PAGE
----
We sit in our offices, surrounded by potential sources of advice right down the hall, and yet we don’t turn to them systematically for guidance.
What to do when you would rather not write that recommendation letter.
How can you, as a new graduate student, start out on the right foot with your primary mentor?
Who, really, is served by the proliferation of narrowly specialized courses in the community-college curriculum?
Good mentoring makes life easier for a student, but the way in which that happens makes all of the difference.
A Ph.D. candidate worries about being sabotaged on the job market by a difficult adviser.
Finding models of mentoring in places as distinct as Pawnee, Ind., and interstellar space.
Also in our weekly roundup of the best conversations from The Chronicle's discussion forums: 'Unrecommendation letters' and transitioning from faculty to staff.
Her experiences have motivated me to try to be a more understanding adviser and teacher.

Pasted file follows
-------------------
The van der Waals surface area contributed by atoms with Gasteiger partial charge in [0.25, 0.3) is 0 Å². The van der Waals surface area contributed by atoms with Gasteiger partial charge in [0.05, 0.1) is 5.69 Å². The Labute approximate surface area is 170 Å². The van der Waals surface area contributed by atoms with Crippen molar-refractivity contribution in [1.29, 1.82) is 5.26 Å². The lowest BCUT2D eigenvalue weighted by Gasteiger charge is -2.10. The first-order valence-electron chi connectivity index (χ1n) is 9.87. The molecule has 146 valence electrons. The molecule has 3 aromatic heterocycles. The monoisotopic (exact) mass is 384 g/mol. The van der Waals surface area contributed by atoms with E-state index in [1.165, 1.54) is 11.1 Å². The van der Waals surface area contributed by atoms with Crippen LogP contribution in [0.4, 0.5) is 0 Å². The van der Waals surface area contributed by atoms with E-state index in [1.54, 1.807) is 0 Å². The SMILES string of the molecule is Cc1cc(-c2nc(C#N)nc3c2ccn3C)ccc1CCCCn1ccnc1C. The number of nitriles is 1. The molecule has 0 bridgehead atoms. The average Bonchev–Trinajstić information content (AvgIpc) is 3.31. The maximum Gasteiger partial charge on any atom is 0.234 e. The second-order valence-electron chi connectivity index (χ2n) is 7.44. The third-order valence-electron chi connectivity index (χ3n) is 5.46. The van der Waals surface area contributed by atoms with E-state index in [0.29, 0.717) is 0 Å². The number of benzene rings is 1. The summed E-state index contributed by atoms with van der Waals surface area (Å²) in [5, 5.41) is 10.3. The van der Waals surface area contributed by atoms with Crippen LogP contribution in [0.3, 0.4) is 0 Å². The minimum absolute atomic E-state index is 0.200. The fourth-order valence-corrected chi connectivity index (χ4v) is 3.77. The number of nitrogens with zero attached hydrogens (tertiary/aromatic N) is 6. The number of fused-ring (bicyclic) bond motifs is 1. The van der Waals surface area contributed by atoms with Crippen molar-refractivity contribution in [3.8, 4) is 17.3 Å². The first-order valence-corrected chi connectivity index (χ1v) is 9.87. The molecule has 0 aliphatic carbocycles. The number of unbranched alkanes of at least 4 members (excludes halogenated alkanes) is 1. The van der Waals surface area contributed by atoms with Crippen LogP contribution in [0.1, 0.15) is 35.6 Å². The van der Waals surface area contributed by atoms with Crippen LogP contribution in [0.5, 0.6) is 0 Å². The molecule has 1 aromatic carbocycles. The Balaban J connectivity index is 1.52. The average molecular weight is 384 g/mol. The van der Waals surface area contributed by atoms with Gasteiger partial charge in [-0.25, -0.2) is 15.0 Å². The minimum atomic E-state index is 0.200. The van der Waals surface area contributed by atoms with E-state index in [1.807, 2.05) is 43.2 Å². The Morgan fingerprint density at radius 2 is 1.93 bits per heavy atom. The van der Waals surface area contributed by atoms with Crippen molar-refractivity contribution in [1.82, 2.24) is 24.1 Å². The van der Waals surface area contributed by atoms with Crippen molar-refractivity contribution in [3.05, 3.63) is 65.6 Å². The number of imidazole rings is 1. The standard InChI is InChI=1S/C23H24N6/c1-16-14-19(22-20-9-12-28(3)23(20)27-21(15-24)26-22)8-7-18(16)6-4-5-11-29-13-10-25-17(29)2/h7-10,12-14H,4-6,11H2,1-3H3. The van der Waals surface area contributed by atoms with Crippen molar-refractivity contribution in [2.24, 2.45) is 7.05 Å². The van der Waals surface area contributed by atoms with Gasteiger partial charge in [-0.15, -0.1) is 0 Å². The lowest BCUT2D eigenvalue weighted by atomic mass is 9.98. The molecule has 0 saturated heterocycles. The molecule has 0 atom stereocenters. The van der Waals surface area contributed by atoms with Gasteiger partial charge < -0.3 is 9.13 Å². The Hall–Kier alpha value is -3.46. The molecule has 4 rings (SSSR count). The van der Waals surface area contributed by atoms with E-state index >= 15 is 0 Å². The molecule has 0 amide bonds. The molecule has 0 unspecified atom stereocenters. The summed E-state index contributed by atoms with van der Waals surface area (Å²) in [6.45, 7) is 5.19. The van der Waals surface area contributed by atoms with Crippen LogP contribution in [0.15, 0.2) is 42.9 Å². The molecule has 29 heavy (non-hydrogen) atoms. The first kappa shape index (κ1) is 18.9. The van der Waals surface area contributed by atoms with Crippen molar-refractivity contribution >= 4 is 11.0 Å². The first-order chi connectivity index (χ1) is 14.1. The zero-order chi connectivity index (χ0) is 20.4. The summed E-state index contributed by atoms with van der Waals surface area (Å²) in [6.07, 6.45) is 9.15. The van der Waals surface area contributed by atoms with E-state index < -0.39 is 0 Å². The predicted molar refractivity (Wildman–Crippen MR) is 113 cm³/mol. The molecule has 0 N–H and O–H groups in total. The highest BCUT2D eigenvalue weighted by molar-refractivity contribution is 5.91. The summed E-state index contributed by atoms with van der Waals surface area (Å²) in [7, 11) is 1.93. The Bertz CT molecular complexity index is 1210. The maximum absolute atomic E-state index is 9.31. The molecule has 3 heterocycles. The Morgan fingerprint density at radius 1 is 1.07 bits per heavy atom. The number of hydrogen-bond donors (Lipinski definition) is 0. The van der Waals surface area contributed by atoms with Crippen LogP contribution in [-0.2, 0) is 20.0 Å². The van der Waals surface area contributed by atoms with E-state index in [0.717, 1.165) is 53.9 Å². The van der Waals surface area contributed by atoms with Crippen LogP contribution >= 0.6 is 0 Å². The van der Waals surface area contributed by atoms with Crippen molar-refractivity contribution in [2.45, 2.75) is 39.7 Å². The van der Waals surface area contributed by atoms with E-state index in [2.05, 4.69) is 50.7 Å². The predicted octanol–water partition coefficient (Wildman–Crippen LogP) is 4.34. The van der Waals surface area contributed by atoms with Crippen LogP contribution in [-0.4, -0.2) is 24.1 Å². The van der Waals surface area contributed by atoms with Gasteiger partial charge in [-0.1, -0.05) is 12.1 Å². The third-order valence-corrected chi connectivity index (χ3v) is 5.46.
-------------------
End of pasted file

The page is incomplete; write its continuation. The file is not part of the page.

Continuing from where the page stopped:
But this time I was both the recommender and the recommended.
A new course teaches humanities majors how to market themselves for the new economic normal.
Let’s not be the sort of advisers who evade responsibility for our students’ career options.
So how should you handle someone who is emotionally distraught in your office?
Also in our weekly roundup of the best conversations from The Chronicle's discussion forums: Paying adjuncts for departmental service; and how to select a grad student.
The time to start preparing your new graduate students for the job market is now.